Canon 1376 asserts that a person who profanes a sacred object is to be punished with “a just penalty.” This a flexible term, which in this case was interpreted by the Archbishop of New Orleans as removal of Fr. Clark not only from his ecclesiastical office, but from priestly ministry altogether. Another relevant canon is canon 1395.2, which tells us,
A cleric who in another way has committed an offense against the sixth commandment of the Decalogue, if the delict was committed by force or threats or publicly or with a minor below the age of sixteen years, is to be punished with just penalties, not excluding dismissal from the clerical state if the case so warrants.
The key word that makes this canon pertinent to the situation at hand is “publicly.” The women involved were adults, and they were there in the church of their own free will; but because it was possible for a passerby to view their sexual activity through the church window(s), canon 1395.2 can thus be applied to Fr. Clark. Without knowing the specific details of what the Archbishop of New Orleans has planned for this priest of the Archdiocese … it seems safe to presume that these canons will be at least part of the equation.
This leads us logically to the next part of Josh’s question. What would prompt a man who had discerned a vocation to the priesthood, studied for years prior to his reception of the sacrament of Holy Orders in 2013, and then worked in priestly ministry for several years more, to decide to engage in sex acts on the main altar of his parish church with two professional sex-workers? As Josh put it, “We’re having a hard time imagining that he was a model Catholic all his life and then one morning he woke up and decided to do this!” While there have been lots of priests over the centuries who have tragically failed in their promise to live a celibate life (see “Celibacy and the Priesthood” for more on this), one hopes that the vast majority of those who have sinned in this manner haven’t gone out of their way to do so in church, desecrating an altar in the process. It’s also worth noting that this incident happened to take place on the night of the full moon, which may or may not be a coincidence. In short, there are good reasons why the Archbishop described Fr. Clark’s actions as “demonic.”
Without first hearing Fr. Clark’s side of the story, it would be risky and unjust to draw conclusions as to his specific motives for doing this. The human person is a complex creation, and the deep, underlying reasons why we do the things we do are frequently too complicated to explain to others! The best we can do is stand back and look at the situation from the outside, and try to figure out what went so horrifically wrong—because no Catholic in his right mind wants this sort of thing to ever happen again. Let’s examine the objective facts that we have, to see whether we can reach a tentative verdict on what could possibly be going on here.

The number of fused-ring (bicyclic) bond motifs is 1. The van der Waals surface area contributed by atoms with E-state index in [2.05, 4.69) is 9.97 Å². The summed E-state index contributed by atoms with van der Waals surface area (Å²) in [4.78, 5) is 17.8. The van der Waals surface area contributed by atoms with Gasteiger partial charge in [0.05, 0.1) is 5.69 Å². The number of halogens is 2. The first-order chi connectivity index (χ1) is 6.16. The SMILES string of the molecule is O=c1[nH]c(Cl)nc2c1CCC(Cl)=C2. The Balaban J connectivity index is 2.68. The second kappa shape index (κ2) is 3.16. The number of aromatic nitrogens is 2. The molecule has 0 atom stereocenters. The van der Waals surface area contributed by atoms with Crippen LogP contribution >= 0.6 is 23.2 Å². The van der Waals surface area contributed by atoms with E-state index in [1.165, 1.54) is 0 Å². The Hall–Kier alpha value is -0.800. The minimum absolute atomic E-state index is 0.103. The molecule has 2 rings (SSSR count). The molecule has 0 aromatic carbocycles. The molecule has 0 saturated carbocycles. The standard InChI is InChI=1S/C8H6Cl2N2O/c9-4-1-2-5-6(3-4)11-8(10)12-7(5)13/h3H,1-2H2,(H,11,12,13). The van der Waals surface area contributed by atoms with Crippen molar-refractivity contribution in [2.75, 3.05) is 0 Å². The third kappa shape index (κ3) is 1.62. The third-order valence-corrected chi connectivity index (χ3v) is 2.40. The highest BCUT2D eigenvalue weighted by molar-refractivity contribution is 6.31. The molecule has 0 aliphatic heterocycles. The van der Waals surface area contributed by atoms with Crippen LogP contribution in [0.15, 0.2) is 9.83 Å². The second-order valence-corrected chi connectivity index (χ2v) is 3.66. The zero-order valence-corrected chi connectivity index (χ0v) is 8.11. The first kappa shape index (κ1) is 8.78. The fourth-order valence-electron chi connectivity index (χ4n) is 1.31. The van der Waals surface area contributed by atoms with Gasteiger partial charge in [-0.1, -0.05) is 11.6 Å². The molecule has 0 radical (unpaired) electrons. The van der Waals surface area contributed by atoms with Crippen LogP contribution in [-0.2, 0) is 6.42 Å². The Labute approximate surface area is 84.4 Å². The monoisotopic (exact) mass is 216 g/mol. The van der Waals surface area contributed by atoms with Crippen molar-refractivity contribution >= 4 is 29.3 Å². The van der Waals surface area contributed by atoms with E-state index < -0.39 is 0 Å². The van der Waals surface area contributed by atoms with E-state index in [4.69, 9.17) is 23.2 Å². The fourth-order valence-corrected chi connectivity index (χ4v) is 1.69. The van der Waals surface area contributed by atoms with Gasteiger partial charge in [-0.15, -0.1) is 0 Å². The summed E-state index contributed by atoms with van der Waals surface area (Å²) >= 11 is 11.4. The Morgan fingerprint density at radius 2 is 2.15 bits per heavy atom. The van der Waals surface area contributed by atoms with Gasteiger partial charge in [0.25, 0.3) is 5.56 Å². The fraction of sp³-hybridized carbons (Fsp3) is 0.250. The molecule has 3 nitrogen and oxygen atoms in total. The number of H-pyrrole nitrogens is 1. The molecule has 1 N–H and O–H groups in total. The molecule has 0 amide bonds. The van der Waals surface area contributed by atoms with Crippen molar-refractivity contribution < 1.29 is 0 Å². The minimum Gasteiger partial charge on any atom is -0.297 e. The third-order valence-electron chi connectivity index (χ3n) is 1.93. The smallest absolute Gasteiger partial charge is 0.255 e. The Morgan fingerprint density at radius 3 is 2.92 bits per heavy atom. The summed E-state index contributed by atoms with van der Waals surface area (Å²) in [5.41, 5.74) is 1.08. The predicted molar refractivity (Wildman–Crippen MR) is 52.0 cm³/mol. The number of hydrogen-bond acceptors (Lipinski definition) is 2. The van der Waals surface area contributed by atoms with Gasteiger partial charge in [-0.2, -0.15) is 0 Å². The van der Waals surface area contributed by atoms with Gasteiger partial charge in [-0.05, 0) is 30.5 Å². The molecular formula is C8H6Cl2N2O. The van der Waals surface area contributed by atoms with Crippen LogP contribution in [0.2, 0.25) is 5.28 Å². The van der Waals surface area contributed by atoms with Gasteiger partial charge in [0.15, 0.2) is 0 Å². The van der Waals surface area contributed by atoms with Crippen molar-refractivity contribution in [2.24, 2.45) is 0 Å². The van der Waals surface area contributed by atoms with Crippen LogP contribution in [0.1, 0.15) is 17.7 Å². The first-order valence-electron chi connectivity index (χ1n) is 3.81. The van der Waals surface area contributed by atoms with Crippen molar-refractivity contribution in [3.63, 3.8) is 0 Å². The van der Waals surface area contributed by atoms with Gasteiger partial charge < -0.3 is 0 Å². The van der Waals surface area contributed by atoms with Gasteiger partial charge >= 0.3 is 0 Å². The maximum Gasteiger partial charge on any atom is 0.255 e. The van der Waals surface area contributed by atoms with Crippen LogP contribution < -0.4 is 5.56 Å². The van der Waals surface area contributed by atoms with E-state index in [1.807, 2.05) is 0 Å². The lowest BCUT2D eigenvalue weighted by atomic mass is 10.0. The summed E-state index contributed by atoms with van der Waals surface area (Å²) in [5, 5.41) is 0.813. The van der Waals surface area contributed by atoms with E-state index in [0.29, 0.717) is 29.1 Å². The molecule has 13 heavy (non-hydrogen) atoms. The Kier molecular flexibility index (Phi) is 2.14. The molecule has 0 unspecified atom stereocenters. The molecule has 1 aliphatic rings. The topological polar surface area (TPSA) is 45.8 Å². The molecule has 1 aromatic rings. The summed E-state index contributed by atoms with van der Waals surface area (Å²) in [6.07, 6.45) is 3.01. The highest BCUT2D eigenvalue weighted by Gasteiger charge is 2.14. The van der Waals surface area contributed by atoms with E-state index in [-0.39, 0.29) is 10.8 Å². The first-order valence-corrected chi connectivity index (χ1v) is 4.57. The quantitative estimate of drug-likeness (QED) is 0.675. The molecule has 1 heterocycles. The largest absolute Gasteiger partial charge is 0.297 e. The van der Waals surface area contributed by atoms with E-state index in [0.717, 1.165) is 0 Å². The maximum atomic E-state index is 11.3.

One of Fr. Clark’s seminary professors has said that Clark was “a student who didn’t participate in class, was negligent of assignments and seemed often ‘to be flying under the radar.’” The professor said, “It was clear he wasn’t trying,” and opined that Clark’s lack of effort “was not about academics, but about character.”
That’s a red flag right there. If you’re planning to spend the rest of your life doing God’s work, wouldn’t you be at least interested in learning more about Him in school first? Note that the prof’s complaint wasn’t that Fr. Clark did poorly in school because as a student he wasn’t too bright—nor should it be. Over the centuries the Catholic Church has had plenty of great priests whose academic skills were frankly appalling (including not only Franciscan St. Joseph Cupertino, but also St. John Vianney, a.k.a. the Curé of Ars, who today is the patron saint of parish priests). But they were nonetheless spectacularly successful in ministry, because what such men may have lacked in intellectual capacity was more than made up for in personal virtue.
No, the seminary professor’s point is that as a seminarian, Fr. Clark didn’t seem to care—which begs the question, what was he doing there in the first place? While it must be emphasized again that we don’t know the full story on Fr. Clark, we do, unfortunately, have lots of hard evidence that for many decades Catholic seminaries all over the world have been infiltrated, in various ways by members of various anti-Catholic organizations.
Bella Dodd (1904-1969) was an Italian immigrant to the United States who became a college professor in New York City. Objecting to the often unjust treatment of teachers by their employers, she became actively involved in the Communist Party of America in the years preceding World War II. Dodd’s interest in communism was ideological and sincere; she genuinely believed that this was the solution to social injustice. As she recounted in her autobiography (which can be read here, in an edition that is now out of copyright), Dodd gradually came to realize that the communists weren’t interested at all in the true wellbeing of workers. Disillusioned, she returned to the Catholic faith which she had lost as a child, and was schooled in the Church’s teachings by none other than Venerable Fulton J. Sheen, who at the time was an Auxiliary Bishop of New York (see “Bishops, Coadjutors, and Auxiliaries” for more on what this title means).